The state of Maryland is asking the judge in the Purple Line case to stay a judgment and order that have blocked federal funding and stalled progress on the light-rail project.
The motion filed late last week asks U.S. District Court Judge Richard Leon to decide by Friday on the state’s request. Issuing the stay would enable the project to move forward while the Court of Appeals considers the case, the state contended, while further delay would be a setback for Maryland travelers and the economy.
“The public stands to lose the broad benefits of the Project, including reliable and rapid east-west travel, support for community revitalization and transit-oriented development, and connecting thousands of people to jobs,” stated a memorandum filed with the motion.
Specifically, the state requested Leon to stay his May 22 ruling that required further examination of projected ridership on the proposed light-rail line and his August order vacating federal approval of the project.
Faced with delays caused by Leon’s ruling and order, state officials moved May 31 to suspend “key elements” of pre-construction work on the Purple Line as the state faced mounting costs and an unclear timeline to contest Leon’s May 22 order.
State Transportation Secretary Pete Rahn ordered the state’s contractor on the project—Purple Line Transit Partners—to suspend the execution of new construction contracts and procurements for non-essential materials and equipment, and to freeze hiring of construction staff, according to a Maryland Department of Transportation (MDOT) press release.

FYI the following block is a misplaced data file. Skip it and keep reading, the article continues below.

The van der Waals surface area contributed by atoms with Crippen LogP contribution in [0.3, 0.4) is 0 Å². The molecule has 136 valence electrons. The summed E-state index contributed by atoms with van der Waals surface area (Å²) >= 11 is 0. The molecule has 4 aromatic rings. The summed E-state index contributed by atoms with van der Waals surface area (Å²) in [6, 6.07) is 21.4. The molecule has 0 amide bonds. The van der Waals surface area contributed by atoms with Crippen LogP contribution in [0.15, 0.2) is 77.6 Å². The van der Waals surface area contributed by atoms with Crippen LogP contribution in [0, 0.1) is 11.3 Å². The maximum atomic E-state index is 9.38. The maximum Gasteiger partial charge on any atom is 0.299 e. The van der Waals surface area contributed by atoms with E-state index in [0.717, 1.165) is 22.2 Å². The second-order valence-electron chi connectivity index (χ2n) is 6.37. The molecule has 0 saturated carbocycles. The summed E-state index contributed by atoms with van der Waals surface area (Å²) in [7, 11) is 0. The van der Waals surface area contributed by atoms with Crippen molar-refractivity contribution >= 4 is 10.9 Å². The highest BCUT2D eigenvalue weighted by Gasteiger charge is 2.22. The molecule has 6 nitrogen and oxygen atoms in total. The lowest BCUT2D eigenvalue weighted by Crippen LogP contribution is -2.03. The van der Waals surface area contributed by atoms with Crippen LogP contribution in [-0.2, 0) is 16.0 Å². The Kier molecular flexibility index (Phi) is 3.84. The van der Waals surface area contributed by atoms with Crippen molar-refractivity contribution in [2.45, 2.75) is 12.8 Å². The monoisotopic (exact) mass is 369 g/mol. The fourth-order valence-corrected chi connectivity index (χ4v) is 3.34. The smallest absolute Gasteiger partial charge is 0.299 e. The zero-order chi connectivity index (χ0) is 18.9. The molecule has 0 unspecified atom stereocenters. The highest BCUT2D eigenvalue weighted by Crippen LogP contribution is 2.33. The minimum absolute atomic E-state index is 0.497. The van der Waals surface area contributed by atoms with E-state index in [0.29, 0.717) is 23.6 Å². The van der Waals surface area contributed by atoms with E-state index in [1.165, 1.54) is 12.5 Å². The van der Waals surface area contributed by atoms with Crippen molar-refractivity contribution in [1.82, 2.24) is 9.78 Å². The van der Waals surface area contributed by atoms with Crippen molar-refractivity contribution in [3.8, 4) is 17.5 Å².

Rahn also asked the Maryland Transit Administration (MTA) to freeze hiring of oversight staff for the project and suspend state funding for county design reviews. And he directed Purple Line officials to limit further costs on the project except for “those of agreed necessity.”
The move to suspend pre-construction activities came after Leon dismissed outstanding issues in the long-running Purple Line case that have delayed construction of the light-rail line, which was scheduled to start late last year. In his May 22 order, Leon ordered the Federal Transit Administration to reexamine the project’s ridership forecasts after finding that Metro’s ridership decline and safety issues could impact the project.
Leon’s May 22 ruling and his August decision to revoke federal approval of the project have prevented the state from securing the $900 million in federal funds that state officials say is needed for construction to proceed on the light-rail line that is planned to connect Bethesda with New Carrollton along an east-west route.
Rahn previously said in court filings the state would have had to suspend Purple Line work on June 1 as state funds for the project were dwindling. He said in the release that Leon’s ruling provided a path for the state to appeal the court order. Rahn noted Maryland’s Office of the Attorney General immediately filed a notice of appeal to challenge Leon’s order, but the timeline of the appeal process was uncertain.
Previously, Maryland officials said that paying the private contractor to conduct pre-construction work was costing the state about $13 million per month under its 36-year, $5.6 billion contract with Purple Line Transit Partners. About 200 employees of Purple Line Transit Partners have been working at an office in Riverdale and another 500 have been working on the project elsewhere, according to the team of construction and finance companies.